Webcams? An elegant device for a more civilized age._

July 12, 2020 @09:20

I recently found myself overcome by a brief spat of boredom. A general haze of nostalgia accompanied the boredom and it got me thinking of earlier days of the Internet. A number of mostly-forgotten fads came to mind, the web counter, the under construction gif, the best viewed with browser logo, and the venerable webcam. The webcam itself was an evolution of other, more pratical network connected cameras and they have continued to progress farther than I would have expected. A quick search of my archives revealed that I still had the very last frame captured from my webcam.

The last frame captured

These days unless you happen to have a round-trip time measured in minutes there is something almost gauche about the idea of a still frame webcam. After all the tiny computer in your pocket can play FullHD video without even waking up all the CPU cores so I decided to set about to create a live stream of the bird feeder on my property thereby bringing back to life my webcam.

Setting up a Camera

The first step in any webcam is choosing an approprate camera. For this particular application I needed an outdoor camera. For ease of installation I very much preferred one that could be powered over Ethernet (passive PoE, 802.3af or 802.3at would work) and prefereably could output a h264 video stream. After a bit of searching I bought a S3VC PoE 1080P IP Camera from Amazon.

The camera met all the specs I wanted and the reviews indicated that the configuration UI was accessible without a plugin (I have had several cheap IP cameras have completely useless configuration UIs that required some ancient Windows-only plugin). The configuration UI turned out to work just fine, however the URLs for the RTSP endpoints provided by the documentation and the reviews are wrong for the firmware version that shipped with the camera. The documented URL rtsp://camera/11 did not work. I found the this page which lists several options for the S3VC cameras and rtsp://camera/cam1/mpeg4 produced the RTSP stream I was looking for.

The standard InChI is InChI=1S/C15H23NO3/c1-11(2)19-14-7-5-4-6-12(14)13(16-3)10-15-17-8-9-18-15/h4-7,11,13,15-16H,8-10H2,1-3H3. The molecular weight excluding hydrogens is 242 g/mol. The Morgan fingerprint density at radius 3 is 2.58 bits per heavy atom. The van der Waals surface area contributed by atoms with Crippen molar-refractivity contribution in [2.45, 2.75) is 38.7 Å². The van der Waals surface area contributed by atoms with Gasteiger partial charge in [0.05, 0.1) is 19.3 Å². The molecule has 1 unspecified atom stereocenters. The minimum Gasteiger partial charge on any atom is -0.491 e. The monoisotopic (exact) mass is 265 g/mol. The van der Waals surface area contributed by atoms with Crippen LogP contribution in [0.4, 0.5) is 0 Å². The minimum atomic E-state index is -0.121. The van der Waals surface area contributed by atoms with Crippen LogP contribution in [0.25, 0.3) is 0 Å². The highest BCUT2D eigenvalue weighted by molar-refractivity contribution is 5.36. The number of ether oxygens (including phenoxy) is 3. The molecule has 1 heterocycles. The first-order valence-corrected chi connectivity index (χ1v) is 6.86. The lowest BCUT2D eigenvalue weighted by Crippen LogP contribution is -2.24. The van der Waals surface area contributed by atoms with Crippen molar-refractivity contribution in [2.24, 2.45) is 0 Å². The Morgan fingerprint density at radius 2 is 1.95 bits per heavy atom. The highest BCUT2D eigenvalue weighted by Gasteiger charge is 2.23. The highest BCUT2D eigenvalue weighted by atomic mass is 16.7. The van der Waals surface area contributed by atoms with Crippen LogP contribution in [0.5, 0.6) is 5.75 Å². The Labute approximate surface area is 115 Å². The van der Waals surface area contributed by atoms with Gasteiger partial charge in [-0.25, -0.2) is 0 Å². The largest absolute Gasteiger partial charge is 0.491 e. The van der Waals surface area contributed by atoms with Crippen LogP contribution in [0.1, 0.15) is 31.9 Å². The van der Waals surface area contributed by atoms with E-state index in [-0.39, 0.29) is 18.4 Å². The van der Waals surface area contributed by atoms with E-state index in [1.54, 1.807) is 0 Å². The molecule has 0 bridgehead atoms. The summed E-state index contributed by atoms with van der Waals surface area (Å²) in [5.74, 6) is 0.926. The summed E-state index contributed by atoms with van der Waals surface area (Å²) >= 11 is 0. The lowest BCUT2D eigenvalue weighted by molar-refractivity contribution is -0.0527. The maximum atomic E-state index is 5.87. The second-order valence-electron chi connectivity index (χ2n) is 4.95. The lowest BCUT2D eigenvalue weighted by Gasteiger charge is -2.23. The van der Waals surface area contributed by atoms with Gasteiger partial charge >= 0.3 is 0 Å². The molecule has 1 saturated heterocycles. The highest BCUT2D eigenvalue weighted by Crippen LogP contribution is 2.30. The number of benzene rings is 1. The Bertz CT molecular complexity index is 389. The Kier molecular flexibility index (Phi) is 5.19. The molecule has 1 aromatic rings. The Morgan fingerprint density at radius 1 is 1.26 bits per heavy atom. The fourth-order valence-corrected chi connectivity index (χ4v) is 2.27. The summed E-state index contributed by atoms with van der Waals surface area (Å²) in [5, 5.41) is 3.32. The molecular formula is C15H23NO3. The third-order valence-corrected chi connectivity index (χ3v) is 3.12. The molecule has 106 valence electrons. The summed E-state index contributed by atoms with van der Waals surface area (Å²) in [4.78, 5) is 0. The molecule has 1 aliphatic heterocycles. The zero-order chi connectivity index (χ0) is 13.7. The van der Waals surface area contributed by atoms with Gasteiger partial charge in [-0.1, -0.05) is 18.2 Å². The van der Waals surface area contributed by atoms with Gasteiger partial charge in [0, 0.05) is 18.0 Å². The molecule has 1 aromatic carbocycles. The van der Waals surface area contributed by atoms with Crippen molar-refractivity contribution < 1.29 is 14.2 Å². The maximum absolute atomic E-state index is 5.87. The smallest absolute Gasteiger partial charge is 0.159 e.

I customized the video stream output from the camera to minimize bandwidth and verified I could connect to the stream in VLC. With that step done it is now time to get the data onto the Internet.

Camera Video Settings

The State of Live Streaming to the Web

There are two main ways to provide live video to web browsers at the moment. Apple came up with HTTP Live Streaming, also known as HLS, and the MPEG folks spun up several committees and industry forums to produce Dynamic Adaptive Streaming over HTTP or MPEG-DASH which is similar but different for... reasons. I set about testing native support across the browsers that I have access to and was rather surprised by what I found.

Browser/OS Native DASH Native HLS
Safari/macOS No Yes
Safari/iOS No Yes
Firefox/macOS No No
Firefox/Android No Yes

Further poking around caniuse revealed the rather shocking reality of browser support in the wild.

Data on support for the mpeg-dash feature across the major browsers from caniuse.com

Data on support for the http-live-streaming feature across the major browsers from caniuse.com

When putting things on the web I prefer to let the browser do as much of the work as possible so it's clear that there is no real reason to support MPEG-DASH. I'll have to grudgingly lean on some JavaScript to support HLS on the non-Apple desktop browsers.

Creating a HLS encoder/slicer